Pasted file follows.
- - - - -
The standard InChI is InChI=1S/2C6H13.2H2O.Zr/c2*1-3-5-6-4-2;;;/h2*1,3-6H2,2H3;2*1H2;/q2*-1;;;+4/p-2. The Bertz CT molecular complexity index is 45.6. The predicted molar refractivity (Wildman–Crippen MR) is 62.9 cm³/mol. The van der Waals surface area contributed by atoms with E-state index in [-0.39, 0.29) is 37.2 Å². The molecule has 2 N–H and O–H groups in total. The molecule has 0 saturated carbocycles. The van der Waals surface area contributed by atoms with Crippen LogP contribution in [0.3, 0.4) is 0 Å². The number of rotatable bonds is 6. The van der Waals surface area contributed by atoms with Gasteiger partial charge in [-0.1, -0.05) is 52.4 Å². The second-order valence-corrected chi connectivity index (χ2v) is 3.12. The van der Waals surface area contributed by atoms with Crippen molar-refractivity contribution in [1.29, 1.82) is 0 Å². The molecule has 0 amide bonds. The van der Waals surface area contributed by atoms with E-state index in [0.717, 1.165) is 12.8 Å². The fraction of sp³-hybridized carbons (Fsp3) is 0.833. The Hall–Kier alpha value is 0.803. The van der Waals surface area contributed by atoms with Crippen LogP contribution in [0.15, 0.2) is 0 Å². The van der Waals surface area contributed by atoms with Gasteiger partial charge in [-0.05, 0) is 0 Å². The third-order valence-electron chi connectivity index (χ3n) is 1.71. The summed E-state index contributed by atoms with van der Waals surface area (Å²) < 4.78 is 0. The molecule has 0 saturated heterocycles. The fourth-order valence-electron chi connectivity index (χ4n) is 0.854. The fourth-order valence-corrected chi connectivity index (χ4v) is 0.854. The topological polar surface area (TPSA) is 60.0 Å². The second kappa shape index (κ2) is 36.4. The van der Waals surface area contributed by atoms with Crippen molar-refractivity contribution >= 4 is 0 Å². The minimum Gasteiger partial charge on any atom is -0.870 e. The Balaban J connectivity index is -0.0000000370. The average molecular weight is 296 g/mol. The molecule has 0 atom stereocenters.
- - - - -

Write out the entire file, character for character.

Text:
The standard InChI is InChI=1S/2C6H13.2H2O.Zr/c2*1-3-5-6-4-2;;;/h2*1,3-6H2,2H3;2*1H2;/q2*-1;;;+4/p-2. The Bertz CT molecular complexity index is 45.6. The predicted molar refractivity (Wildman–Crippen MR) is 62.9 cm³/mol. The van der Waals surface area contributed by atoms with E-state index in [-0.39, 0.29) is 37.2 Å². The molecule has 2 N–H and O–H groups in total. The molecule has 0 saturated carbocycles. The van der Waals surface area contributed by atoms with Crippen LogP contribution in [0.3, 0.4) is 0 Å². The number of rotatable bonds is 6. The van der Waals surface area contributed by atoms with Gasteiger partial charge in [-0.1, -0.05) is 52.4 Å². The second-order valence-corrected chi connectivity index (χ2v) is 3.12. The van der Waals surface area contributed by atoms with Crippen molar-refractivity contribution in [1.29, 1.82) is 0 Å². The molecule has 0 amide bonds. The van der Waals surface area contributed by atoms with E-state index in [0.717, 1.165) is 12.8 Å². The fraction of sp³-hybridized carbons (Fsp3) is 0.833. The Hall–Kier alpha value is 0.803. The van der Waals surface area contributed by atoms with Crippen LogP contribution in [0.15, 0.2) is 0 Å². The van der Waals surface area contributed by atoms with Gasteiger partial charge in [-0.05, 0) is 0 Å². The third-order valence-electron chi connectivity index (χ3n) is 1.71. The summed E-state index contributed by atoms with van der Waals surface area (Å²) < 4.78 is 0. The molecule has 0 saturated heterocycles. The fourth-order valence-electron chi connectivity index (χ4n) is 0.854. The fourth-order valence-corrected chi connectivity index (χ4v) is 0.854. The topological polar surface area (TPSA) is 60.0 Å². The second kappa shape index (κ2) is 36.4. The van der Waals surface area contributed by atoms with Crippen molar-refractivity contribution >= 4 is 0 Å². The minimum Gasteiger partial charge on any atom is -0.870 e. The Balaban J connectivity index is -0.0000000370. The average molecular weight is 296 g/mol. The molecule has 0 atom stereocenters.